Hotels and airlines have been giving away printed newspapers and magazines for decades, but those “gifts” were limited to guests and passengers they already had. With gifited issues on PressReader, these businesses can reach out and touch new prospects with a valued freebie that:
• Enhances the brand image of the business
• Strengthens their affinity with premium publishing brands
• Generates good will, turning strangers into brand champions
• Enables them to follow, connect and engage with readers on PressReader
• Capitalizes on the power of the reciprocity principle
The value proposition of gifted issues for consumers
Receiving a gifted issue with no strings attached is, in and of itself, a benefit, but the real value goes beyond a one-time freebie. Beneficiaries:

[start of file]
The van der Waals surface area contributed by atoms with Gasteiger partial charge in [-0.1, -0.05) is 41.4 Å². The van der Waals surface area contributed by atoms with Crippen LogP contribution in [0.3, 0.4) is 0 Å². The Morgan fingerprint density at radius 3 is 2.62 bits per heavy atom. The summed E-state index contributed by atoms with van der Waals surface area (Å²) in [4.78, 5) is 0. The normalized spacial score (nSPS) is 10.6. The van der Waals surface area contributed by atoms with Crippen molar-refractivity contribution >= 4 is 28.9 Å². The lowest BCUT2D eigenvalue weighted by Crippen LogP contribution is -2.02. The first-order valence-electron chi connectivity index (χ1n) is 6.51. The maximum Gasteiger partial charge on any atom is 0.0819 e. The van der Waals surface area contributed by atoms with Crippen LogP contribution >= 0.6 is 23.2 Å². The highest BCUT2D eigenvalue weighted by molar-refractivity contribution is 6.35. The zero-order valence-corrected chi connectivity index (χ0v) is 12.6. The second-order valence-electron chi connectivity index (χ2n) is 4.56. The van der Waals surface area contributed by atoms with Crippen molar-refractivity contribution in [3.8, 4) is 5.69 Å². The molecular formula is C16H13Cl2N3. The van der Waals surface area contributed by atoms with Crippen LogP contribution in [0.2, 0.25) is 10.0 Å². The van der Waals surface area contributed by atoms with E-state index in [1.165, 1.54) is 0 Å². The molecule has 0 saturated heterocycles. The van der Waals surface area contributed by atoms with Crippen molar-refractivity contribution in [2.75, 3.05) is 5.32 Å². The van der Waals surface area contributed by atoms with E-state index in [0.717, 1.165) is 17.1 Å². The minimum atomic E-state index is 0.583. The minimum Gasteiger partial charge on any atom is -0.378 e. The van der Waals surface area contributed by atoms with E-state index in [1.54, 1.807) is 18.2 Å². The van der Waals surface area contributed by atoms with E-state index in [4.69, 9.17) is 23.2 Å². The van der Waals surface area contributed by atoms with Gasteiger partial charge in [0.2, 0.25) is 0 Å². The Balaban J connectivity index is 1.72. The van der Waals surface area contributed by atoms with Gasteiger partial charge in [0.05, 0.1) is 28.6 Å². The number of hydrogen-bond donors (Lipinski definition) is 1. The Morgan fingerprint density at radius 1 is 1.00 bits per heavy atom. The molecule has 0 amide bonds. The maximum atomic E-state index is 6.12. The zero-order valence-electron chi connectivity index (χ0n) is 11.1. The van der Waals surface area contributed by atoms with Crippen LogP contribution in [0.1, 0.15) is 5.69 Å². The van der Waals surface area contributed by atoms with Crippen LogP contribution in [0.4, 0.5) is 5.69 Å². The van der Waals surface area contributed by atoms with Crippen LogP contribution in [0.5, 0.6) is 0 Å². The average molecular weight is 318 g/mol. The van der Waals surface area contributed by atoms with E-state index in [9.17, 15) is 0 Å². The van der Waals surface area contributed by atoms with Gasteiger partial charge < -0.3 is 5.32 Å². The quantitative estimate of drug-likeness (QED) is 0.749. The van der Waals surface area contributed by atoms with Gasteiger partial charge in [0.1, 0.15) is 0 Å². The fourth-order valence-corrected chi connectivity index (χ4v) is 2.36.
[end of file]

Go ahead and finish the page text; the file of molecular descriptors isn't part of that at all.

• Can receive other gifted issues at thousands of consumer-centric businesses around the globe
• Connect with businesses with corporate values that demonstrate superior customer experience
• Discover the wealth of content PressReader has to offer beyond the gifted issue
• Enjoy a frictionless reading experience that appeals to both traditional replica readers and digital natives
Sow sow sow…
But when I look around the world today, I’m disheartened by the amount of lip service many organizations pay to customer service.
Some publishers love to talk about reader loyalty while they continue to erect paywalls, pollute their websites with intrusive ads and force readers to come to them, instead of being everywhere readers are.
Many businesses talk a good story about being customer-first by overpromising, but then they sadly underdeliver.
Thankfully I have the opportunity to work with some of the exceptions – publishers, airlines, hotels and other businesses that seek first to delight consumers with gifts that, as American novelist, essayist and poet, Vanna Bonta once said, “have ribbons, not strings”.
Remember to make 2016 the year of the person and I’m not talking about the one in the mirror. A culture of constantly giving will make gathering a whole lot easier.